Philip Deloria, Ph.D., was invited to the Heller Center on October 19 as the first Indigenous fellow at UCCS to host a talk about Indigenous storytelling with the same name as his newest work, “Notes from the Charging Elk Sketchbook, 1940: A Discourse on Art and Epistemology.”
Deloria is a member of the Dakota tribe and a history professor at Harvard University. He has dedicated his education and research to Indigenous studies of culture, history and modernity, more specifically how Indian American and colonizer identities are formulated in relation to one another.
Deloria’s fellowship at the Heller Center marks the start of a new and significant installation to UCCS’ indigenous recognition and studies.
In 2022, the Heller Center announced the establishment of the Indigenous Fellowship in collaboration with UCCS to highlight indigenous studies and honor scholars including historians that work to call attention to the erasure and appropriation of indigenous people and history in American western education.
Deloria is an esteemed author of Indian American histories and philosophies. He is known for his 1998 book “Playing Indian” which discusses the use, exploitation and appropriation of Native American identities and customs as tools to shape and reform colonial identities.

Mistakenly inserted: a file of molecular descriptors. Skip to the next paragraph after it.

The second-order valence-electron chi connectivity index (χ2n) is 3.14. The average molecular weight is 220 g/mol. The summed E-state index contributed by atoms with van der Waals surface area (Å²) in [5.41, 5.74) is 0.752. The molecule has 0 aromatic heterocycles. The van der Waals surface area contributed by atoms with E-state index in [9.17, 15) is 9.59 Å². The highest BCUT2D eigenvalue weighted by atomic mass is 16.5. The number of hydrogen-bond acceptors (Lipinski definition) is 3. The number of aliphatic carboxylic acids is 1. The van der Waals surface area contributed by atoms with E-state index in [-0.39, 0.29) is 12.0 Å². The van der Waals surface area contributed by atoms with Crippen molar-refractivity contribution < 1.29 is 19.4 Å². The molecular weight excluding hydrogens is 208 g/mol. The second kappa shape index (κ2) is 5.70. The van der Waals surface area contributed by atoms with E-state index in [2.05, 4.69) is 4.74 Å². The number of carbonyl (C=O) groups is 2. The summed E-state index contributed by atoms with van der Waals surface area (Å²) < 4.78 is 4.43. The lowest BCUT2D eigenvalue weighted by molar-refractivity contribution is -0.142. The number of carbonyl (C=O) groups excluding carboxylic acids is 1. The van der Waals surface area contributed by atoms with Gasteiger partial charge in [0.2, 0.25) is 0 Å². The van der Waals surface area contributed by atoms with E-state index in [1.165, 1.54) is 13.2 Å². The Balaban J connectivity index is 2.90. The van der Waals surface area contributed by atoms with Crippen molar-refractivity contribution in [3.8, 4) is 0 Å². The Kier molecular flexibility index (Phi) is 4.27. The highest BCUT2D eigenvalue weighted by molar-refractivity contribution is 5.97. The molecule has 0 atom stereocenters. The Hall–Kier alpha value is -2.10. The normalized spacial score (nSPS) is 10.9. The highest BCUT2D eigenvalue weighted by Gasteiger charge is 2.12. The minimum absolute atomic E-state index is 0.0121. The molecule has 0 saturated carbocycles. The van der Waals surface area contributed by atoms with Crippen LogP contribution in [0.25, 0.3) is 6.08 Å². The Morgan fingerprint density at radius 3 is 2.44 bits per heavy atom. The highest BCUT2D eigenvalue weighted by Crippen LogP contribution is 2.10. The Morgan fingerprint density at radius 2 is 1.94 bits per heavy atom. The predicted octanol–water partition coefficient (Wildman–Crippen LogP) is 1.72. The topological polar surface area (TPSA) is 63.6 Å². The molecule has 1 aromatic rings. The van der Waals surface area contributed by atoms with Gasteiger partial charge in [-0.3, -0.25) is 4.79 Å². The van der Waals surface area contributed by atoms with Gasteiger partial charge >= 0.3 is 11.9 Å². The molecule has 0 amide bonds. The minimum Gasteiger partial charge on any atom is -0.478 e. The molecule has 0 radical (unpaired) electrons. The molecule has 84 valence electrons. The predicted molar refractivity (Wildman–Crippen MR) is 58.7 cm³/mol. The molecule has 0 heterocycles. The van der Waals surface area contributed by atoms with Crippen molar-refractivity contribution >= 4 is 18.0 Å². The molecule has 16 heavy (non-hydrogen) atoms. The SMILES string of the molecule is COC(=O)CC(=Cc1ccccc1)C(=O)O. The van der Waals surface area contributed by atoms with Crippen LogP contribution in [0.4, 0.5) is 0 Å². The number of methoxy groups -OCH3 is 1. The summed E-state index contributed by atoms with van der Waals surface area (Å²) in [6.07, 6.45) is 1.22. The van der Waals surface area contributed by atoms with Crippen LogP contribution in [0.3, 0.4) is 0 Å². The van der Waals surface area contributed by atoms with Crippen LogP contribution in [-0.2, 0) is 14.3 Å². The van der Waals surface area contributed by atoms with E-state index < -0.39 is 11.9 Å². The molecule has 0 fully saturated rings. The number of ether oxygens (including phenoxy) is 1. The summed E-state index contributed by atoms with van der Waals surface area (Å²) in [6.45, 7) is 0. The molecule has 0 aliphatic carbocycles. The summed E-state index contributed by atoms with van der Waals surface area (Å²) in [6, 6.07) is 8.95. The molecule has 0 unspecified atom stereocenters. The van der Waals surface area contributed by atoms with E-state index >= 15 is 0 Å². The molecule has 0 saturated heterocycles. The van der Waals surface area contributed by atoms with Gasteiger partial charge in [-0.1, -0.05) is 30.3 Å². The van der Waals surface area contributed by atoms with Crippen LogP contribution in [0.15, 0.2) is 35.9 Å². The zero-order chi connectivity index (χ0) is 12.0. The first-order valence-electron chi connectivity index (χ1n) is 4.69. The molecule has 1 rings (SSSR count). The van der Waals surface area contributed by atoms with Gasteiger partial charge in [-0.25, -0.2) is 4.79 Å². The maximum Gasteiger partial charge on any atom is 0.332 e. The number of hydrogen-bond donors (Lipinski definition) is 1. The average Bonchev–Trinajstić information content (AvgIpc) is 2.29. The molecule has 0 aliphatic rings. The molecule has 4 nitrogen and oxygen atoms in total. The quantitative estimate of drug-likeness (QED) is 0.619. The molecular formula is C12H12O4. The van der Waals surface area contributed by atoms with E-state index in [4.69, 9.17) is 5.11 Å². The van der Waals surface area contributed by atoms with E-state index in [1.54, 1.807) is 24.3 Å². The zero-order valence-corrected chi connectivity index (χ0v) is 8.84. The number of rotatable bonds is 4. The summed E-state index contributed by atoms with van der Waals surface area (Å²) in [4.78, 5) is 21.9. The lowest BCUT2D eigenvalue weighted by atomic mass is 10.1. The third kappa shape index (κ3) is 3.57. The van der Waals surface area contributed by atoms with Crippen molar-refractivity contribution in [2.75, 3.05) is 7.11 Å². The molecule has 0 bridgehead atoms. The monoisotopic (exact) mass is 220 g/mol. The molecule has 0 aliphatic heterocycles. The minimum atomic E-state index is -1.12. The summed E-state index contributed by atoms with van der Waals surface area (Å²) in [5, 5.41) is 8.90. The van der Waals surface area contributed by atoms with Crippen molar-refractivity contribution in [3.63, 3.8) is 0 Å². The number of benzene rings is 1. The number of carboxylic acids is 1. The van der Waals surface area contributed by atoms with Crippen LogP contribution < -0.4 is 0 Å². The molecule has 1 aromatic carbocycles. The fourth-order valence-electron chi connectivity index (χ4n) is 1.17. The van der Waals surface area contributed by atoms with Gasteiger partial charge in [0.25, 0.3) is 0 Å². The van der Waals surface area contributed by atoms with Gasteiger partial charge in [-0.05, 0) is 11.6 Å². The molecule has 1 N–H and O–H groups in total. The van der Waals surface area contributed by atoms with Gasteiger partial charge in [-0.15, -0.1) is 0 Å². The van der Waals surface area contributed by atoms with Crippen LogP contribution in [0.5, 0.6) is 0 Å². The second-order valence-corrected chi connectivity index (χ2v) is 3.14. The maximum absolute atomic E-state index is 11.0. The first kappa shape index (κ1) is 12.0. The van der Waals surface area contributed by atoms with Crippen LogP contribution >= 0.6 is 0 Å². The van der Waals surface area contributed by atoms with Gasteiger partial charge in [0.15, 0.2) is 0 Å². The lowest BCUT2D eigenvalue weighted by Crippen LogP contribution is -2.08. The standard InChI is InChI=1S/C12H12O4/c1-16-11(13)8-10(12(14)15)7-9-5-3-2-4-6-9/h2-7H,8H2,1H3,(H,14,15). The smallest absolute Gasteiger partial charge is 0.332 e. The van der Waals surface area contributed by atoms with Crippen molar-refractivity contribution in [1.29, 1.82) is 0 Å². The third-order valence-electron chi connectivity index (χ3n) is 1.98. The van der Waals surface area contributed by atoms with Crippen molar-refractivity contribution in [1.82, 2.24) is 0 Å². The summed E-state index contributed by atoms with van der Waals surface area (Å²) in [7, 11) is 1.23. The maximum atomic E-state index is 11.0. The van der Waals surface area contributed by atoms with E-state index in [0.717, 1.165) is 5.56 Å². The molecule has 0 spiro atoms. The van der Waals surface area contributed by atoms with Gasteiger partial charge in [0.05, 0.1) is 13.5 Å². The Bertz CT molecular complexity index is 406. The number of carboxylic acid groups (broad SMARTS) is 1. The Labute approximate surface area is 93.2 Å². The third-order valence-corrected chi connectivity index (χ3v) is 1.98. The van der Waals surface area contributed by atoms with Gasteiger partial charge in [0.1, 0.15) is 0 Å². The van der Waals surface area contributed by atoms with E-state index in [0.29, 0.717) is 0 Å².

Deloria’s current research centers around indigenous art correlated with concepts of epistemology and modernity. His talk on October 19th was a storytelling exercise on the first six chapters of his book.
Deloria notes that the story he presented is an important commentary on Indian American and colonial cultures.
“Today, we might seek to survey the indigenous aesthetic present that we have through the lens of this Charging Elk and Benjamin dialogue,” Deloria said, referring to the people of interest in his story that represent the colonial/indigenous relationship.
Women’s and Ethnic Studies Professor Ilaheva Tua’one, vice Chancellor of DEI Rame Hanna and lecturer/internship supervisor and curator Rhonda Goodman are among the UCCS faculty members who organized the Indigenous Fellowship.
Deloria’s residency at UCCS spans from Oct. 11 to Oct. 25 and within his time here he praised the students and staff for their work at the university.
“One of the great things we are able to do as faculty members is to actually interact with the students … I’m really grateful to be here in this particular place,” Deloria said.
Prior to his talk, Deloria was invited to additionally speak in a few classes at the university that focus on Native American studies to expose students to current voices in indigenous scholarly works.
Deloria’s visit and the creation of the Indigenous Fellowship is a big step in making the campus more inclusive. Deloria is the first fellow of many to host the Indigenous Fellowship.
Philip Deloria is known for his scholarly work and critical analyses on Indigenous communities in America. Deloria has taught at The University of Colorado and is currently teaching at Harvard University. Photo by Megan Moen.